Thursday, April 9, 2015

April 9th, 2015 Importance Level Gauge

April 9th, 2015 Importance Level Gauge

Before I write another word tonight, I want to take pause and send wishes of peace and healing to my dear Aunt Connie, my cousins and other family members of mine. My cousin Dale passed away this morning after suffering a heart attack. He was only 53 years old. That's way too young. We'll all get together in the coming days for Dale's funeral and I'm sure many of us will talk about how good it is to see one another and how we wish it were under different circumstances. I've said those exact words numerous times and most always at funerals. It's a powerful reminder to me, to take pause a little more often, stay in touch, communicating with family a little more, because we never know when or if we'll have another chance.
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I was up late last night covering weather on the radio. It wasn't severe by the time it reached our immediate area, but I've often said, some of our best, most useful coverage is when we're on the air letting listeners know it's going to be okay. Sometimes even non-severe storms can certainly sound severe, so this kind of coverage is important.

I made it home just after one am and was in bed shortly after. When the 4:30am alarm sounded, I slept soundly, right through every blaring minute. When I finally woke up, I realized there wasn't any way to make it to the studio for the start of my show. I had to call a colleague to step in and cover until I arrived shortly before 7am.

Starting the day in a panic and rush always has the potential to tilt our planning and even our resolve in taking extraordinary care. How can I make the best of this rough start? I can make sure I grab my bag of breakfast items, take a few deep breaths and a few more sips of coffee and choose to be okay.

Breakfast was a little later than normal and this tilted the rest of my food schedule, slightly. It really wasn't too bad at all.

My workout this evening was solid and earlier than my usual Y time. I'm discovering the earlier I get in there, the better I feel afterward--because not only do I generally feel well after a workout, it adds an additional positive because it at least gives me the potential of getting to bed closer to a reasonable time.

 photo RyansIphonepicofme.jpg
#tbt Considering how many big before pictures I've shared over the years, you might find it hard to believe that I often tried to avoid pictures back then or at least hide behind someone or something. This Throwback Thursday picture was snapped by a colleague who had just received his new iPhone. He wanted to try out the camera and I was right in front of him, so why not? I remember him showing me the picture afterward and me not liking it one teeny tiny bit.

It's interesting how our perception can become warped. At my heaviest, I didn't realized I appeared that large. I really thought I appeared smaller. It was always a shock to see a picture, wow, am I really that big? Flip it around and the opposite perception comes into play. At my healthiest weight, I always thought I appeared bigger. Seeing pictures was equally shocking, except it was the opposite thought, wow, am I really that small?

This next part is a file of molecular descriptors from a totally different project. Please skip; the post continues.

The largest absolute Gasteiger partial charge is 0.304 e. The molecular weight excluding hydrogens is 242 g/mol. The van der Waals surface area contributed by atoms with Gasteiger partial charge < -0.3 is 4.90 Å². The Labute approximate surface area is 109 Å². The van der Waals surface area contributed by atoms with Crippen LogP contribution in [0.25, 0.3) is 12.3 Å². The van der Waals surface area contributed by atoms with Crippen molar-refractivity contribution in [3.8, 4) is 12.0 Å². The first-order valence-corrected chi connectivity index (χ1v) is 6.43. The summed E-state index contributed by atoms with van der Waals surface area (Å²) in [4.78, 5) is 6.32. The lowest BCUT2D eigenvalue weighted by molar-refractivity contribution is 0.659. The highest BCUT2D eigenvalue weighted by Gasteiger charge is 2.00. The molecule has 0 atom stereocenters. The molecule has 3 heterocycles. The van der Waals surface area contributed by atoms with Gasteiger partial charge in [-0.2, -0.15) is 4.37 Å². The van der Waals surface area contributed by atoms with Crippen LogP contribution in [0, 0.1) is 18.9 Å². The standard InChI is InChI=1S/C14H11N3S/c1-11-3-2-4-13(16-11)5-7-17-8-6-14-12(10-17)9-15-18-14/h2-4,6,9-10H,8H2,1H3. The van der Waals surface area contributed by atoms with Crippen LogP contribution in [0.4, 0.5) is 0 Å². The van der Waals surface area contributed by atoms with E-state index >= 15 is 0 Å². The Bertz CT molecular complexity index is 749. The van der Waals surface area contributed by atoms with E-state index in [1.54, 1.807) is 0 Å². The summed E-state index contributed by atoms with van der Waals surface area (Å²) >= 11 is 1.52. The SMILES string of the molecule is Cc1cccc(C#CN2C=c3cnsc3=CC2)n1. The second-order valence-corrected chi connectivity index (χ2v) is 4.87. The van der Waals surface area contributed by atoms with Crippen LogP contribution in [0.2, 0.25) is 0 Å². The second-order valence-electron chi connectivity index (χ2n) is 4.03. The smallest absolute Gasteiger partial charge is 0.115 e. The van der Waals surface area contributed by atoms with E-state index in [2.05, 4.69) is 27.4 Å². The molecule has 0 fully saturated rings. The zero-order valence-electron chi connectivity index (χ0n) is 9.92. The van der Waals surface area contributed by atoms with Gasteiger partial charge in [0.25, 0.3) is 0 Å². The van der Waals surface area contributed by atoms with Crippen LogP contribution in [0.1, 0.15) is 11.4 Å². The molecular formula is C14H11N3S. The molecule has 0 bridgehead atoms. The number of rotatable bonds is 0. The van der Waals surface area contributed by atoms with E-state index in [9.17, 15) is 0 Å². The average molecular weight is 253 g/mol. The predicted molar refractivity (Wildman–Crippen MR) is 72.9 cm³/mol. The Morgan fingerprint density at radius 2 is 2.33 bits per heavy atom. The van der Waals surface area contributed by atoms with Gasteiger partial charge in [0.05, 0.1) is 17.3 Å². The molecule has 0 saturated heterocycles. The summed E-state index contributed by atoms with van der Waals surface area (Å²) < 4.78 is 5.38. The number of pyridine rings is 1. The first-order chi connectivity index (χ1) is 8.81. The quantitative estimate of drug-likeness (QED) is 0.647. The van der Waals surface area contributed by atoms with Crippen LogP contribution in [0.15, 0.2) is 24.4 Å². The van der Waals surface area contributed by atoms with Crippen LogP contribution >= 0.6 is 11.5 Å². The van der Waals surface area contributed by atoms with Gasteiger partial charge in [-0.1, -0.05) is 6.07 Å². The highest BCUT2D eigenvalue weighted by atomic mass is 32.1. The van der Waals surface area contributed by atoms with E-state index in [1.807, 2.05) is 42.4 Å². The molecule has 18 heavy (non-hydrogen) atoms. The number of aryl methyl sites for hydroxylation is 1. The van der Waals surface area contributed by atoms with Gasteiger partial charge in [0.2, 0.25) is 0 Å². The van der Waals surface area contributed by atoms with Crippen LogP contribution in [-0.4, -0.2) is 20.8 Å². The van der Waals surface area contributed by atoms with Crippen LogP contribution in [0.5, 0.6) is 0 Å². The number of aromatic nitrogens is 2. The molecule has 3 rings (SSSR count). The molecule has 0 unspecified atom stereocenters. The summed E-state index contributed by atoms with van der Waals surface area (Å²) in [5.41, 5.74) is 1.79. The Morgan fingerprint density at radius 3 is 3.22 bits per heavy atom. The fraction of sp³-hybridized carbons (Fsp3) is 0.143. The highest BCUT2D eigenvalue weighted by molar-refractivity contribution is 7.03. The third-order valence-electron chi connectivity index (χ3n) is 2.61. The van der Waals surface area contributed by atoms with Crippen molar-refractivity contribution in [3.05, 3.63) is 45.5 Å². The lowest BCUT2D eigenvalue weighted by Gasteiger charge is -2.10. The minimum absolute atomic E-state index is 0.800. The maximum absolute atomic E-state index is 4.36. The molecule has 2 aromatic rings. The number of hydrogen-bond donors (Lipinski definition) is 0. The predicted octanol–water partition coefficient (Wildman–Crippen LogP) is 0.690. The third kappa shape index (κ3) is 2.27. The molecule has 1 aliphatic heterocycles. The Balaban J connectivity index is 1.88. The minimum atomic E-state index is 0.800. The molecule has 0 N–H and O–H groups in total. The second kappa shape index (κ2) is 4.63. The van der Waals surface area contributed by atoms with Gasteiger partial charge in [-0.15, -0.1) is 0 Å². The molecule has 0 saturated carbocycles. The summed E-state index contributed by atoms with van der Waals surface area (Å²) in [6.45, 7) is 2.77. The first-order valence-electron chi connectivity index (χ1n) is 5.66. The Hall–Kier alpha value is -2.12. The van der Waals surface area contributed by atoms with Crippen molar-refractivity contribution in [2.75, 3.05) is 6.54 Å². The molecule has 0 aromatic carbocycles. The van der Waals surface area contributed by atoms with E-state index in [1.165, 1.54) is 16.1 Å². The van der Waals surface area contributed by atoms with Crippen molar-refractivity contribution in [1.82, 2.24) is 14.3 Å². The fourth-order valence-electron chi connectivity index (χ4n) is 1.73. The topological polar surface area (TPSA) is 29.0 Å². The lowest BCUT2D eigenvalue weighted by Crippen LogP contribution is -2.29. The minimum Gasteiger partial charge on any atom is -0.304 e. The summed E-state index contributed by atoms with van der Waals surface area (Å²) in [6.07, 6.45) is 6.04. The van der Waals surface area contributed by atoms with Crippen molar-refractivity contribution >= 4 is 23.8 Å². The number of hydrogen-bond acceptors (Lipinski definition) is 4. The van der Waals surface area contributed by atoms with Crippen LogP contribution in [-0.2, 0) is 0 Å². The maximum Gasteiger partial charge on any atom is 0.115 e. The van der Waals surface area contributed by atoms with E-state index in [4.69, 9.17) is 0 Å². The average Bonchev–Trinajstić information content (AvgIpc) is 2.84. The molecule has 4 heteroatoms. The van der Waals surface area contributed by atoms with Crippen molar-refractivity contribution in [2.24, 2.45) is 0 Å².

Now, I feel like I have a fairly decent handle on my authentic reality. And quite honestly, no matter my size and/or imperfections, the things I'm making important are the non-negotiable fundamental elements of my continued recovery. To me, the top of the importance level gauge is labeled "sacred," and I mean it 100%. As long as I keep that importance level gauge pegged to the top, I have a good chance of maintaining continued recovery.

My Tweets Today:
























Thank you for reading and your continued support,
Strength,
Sean

6 comments:

  1. I smiled when you read about not realizing how 'big' you were. At my heaviest, I never looked at all of me in the mirror. I looked at my face as I applied makeup. I watched the comb glide through my hair. I checked the back of my skirt to make sure it wasn't tucked into my underwear. Now I can look in the mirror with alot of self acceptance.

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    1. I knew you could relate, Gerri! The whole self-acceptance thing is a big deal!

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  2. My condolences on your family's loss. And thank you for your ever-inspiring words!!

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    1. A, thank you! You're very welcome. I'm glad you find inspiration here! :)

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  3. So sorry for your loss, Sean.. so young.
    May he rest in peace.

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